It should be noted that less then all the pixels may be reviewed to determine the representative color of the portion of the photograph. In an embodiment, a sample of N pixels may be used. As can be appreciated, the number of N pixels can be statistically representative while still being much less then the total number of pixels. The pixels may be selected randomly and the number of pixel N may vary depending on the processing power available and the accuracy desired.

If colors 510, 512 and 515 are similar, then the average hue will be close to colors 510, 512 and 515. However, if the colors 510, 512 and 515 are different (for example red, blue and green) then additional steps may be useful. Typically, however, an average hue can be determined that is meaningful representation of the color of the photograph.

If, however, the three colors 510, 512, and 515 are red, blue and green, then the average is not particular helpful. In addition, while some values will represent a percentage of the portion quite well, they may not represent other portions as well. Therefore, it can be helpful to break up the picture into regions. These regions may be based on dimensions (such as one half or a quarter of a photograph) or may be based on colors distribution patterns in the picture so that different regions have similar hues.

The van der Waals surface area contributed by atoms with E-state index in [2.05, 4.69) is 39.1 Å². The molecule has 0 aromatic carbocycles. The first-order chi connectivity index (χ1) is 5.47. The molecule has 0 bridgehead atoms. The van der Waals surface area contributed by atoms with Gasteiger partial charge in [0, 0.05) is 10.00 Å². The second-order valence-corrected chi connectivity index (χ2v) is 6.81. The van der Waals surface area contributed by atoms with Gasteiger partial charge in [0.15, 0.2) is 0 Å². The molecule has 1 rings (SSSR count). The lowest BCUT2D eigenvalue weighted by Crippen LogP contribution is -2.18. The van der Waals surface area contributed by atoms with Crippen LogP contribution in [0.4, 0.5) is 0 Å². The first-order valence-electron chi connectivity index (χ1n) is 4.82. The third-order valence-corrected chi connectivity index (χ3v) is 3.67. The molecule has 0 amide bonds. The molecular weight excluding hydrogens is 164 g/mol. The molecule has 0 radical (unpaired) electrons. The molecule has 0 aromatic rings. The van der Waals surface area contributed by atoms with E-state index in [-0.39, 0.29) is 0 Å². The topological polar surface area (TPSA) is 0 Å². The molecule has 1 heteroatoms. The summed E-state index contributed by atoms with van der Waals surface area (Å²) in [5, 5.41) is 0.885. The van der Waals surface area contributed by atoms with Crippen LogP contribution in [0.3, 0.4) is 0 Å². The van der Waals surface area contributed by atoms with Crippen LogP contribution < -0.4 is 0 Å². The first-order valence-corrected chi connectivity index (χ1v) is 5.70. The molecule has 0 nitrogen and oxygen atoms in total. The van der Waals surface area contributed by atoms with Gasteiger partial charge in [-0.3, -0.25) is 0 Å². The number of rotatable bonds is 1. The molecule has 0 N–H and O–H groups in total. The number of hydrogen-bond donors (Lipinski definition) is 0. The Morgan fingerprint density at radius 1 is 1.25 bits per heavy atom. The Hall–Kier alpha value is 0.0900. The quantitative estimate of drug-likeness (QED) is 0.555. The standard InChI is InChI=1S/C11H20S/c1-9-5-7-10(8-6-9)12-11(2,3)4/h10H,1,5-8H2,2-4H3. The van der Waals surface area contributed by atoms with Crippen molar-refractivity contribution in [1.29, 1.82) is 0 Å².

Looking at FIG. 5, the photograph 505 can be split into regions. For example, the line 522-1 can be used to split the photograph into two regions, one of which is region 520. If both regions have a substantial number of pixels with different hue values, then the regions can be made smaller as such as regions 525-1 through 525-N. In addition, two regions can be created by the line 530-1. Thus, as can be appreciated, the number of regions can increase as needed. Furthermore, by modifying the location of the line 530-1, regions of different and/or unequal size can be created.

One method of determining whether additional or different regions are needed is to measure the hue value of each pixel in the region. If a standard deviation in the hue value for the pixels is above a predetermined level, then the number of regions may be increased. In an embodiment, before trying to increase the number of regions, a second line perpendicular to the first line may be used to create two different regions. Other methods of defining regions may also be used. If the initial 2 regions, which depend on the method of separating the photograph, do not provide uniform colors within the respective region, then additional regions may be added. In an embodiment, the number of regions can be increased until some upper limit.

Once the average color values for the regions of the portion of the photograph 505 are determined, these average color values can be used to determine a second color that would be visible on the average colors. In an embodiment, the second color may be determined by selecting a hue that is 30 degrees different than the average color of the photograph using the HSV color space. As can be appreciated, this process could be repeated for each region and the ink color could change from region to region.